Courtesy USGS/Cascades Volcano ObservatoryThe gigantic volcano seething under Yellowstone National Park could be ready to erupt with the force of a thousand Mt. St. Helenses! Large parts of the U.S. could be buried under ash and toxic gas!
Or, y'know, not.
This story has popped up in a couple of places recently, including National Geographic's website and, more sensationally, the UK's Daily Mail. Shifts in the floor of Yellowstone's caldera indicate that magma may be pooling below the surface, a phenomenon that might be the very earliest stages of an eruption. Then again, it's difficult to predict volcanic eruptions with much accuracy because there's no good way to take measurements of phenomena happening so far below the earth's surface.
Incidentally, the contrast in tone between the two stories makes them an interesting case study in science reporting: The Daily Mail plays up the possible risk and horrific consequences of an eruption, while National Geographic is much more matter-of-fact about the remoteness of that possibility. Which do you think makes better reading?
As time goes on the H1N1 "swine flu" virus might infect and kill millions of people, or it might turn out to be one of those stories that the media hyped, but that never came to pass. As this video presentation from the website gapminder points out using some interesting statistics - there are many other diseases out there that barely make the news, even though they impact far more people.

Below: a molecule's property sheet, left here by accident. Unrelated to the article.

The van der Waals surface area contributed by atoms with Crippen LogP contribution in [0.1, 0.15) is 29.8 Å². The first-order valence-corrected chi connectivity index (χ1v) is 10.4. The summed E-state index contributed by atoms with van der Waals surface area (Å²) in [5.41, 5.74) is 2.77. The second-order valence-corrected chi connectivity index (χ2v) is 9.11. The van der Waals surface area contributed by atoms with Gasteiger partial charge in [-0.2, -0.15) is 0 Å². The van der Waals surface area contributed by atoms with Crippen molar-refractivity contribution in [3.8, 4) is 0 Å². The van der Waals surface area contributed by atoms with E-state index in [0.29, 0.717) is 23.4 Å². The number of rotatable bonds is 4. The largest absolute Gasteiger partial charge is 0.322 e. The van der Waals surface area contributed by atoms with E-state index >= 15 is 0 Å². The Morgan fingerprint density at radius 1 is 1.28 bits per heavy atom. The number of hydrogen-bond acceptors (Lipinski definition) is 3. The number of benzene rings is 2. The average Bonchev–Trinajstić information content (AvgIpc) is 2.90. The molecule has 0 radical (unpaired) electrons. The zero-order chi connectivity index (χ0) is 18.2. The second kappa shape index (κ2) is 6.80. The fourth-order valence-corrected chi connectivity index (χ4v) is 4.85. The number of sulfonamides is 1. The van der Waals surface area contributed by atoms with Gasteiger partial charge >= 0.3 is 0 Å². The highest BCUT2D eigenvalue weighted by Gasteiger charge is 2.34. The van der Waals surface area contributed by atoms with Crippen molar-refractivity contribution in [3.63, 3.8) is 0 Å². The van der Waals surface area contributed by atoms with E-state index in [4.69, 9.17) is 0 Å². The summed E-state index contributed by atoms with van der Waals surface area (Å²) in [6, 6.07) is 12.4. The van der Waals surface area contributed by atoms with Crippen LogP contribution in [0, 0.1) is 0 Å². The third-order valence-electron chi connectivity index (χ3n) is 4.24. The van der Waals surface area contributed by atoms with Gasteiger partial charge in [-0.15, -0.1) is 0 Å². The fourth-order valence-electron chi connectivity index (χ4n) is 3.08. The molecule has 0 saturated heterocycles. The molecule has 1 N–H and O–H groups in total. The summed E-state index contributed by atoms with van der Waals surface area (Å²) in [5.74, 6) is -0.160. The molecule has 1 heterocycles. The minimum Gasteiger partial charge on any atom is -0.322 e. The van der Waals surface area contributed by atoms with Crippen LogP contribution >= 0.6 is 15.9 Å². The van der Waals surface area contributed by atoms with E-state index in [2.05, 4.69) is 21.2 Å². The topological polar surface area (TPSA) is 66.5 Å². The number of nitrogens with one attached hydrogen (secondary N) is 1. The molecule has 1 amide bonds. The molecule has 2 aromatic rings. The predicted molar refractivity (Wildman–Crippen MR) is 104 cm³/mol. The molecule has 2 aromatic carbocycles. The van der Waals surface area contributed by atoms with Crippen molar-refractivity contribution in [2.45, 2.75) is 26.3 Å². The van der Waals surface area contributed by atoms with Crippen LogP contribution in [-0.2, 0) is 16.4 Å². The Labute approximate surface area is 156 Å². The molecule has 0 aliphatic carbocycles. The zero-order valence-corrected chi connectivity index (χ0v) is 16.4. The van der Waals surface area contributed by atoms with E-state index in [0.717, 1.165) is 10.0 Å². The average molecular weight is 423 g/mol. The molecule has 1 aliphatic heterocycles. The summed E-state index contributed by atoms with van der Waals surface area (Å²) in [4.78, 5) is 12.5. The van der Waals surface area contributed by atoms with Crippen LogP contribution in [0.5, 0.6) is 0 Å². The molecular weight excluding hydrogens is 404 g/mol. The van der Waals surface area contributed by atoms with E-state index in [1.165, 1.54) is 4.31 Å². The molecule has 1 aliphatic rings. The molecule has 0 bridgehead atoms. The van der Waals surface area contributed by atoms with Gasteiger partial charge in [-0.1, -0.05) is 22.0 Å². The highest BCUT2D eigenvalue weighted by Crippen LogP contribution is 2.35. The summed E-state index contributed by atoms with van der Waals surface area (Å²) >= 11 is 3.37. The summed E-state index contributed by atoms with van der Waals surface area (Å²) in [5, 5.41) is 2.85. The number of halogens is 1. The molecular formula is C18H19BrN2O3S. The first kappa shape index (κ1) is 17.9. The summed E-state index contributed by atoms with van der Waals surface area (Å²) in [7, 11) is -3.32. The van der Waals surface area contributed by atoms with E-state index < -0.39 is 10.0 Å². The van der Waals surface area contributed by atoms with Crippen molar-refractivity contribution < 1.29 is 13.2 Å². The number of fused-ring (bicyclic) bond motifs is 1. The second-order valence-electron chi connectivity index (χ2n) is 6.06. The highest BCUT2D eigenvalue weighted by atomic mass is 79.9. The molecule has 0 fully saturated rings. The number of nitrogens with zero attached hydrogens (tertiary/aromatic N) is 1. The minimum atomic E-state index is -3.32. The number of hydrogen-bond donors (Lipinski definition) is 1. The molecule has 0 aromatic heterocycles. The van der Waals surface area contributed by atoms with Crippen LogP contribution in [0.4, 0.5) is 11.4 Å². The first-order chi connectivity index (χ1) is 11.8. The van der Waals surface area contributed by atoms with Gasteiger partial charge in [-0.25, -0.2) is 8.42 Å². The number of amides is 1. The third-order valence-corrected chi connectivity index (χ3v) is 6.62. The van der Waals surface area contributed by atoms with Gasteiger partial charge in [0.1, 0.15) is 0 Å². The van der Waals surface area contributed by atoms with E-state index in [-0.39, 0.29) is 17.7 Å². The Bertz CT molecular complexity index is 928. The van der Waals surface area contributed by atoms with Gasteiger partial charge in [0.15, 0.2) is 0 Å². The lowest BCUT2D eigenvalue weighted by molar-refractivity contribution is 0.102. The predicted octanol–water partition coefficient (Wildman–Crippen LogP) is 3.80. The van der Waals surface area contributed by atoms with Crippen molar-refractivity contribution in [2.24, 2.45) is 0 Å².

I'm not saying that this recent influenza outbreak isn't interesting or news worthy (it is), but as a famous hip hop group once told us, Don't Believe the Hype!
Or at least give it a critical second glance...
I just stumbled onto a radio show that I bet a lot of folks who read this blog are already aware of, but in case you are not... I caught the WNYC show Radio Lab for the first time on NPR a couple of weeks ago, and it is really interesting. It's a show that seems to be mostly about science (it is funded by NSF) and its interesting. The past few shows have been on race, sperm, choice and diagnosis. The show is available to download or subscribe to from their site or from iTunes. I recommend checking it out.
There was a particular part of an episode that I thought was really great. As part of their "diagnosis" show they had a part called How To Cure What Ails You. Its about 20 minutes long, and you can listen to it from the link. Its crazy interesting, I think.
A little background first – “jenkem,” as far as one can tell, originated in Zambia, where it was used as a substitute for other inhalant drugs, like gasoline or glue (“Genkem” is an African glue brand, and “Jenkem” is thought to have derived from that as a generalized term for inhalants). Jenkem seems to have first surfaced in the mid-nineties, with several periodicals at the time reporting its abuse among street children in Lusaka, Zambia.
But, again, what is it? Well… uh… basically, jenkem is the collected gas of fermented human excrement and urine.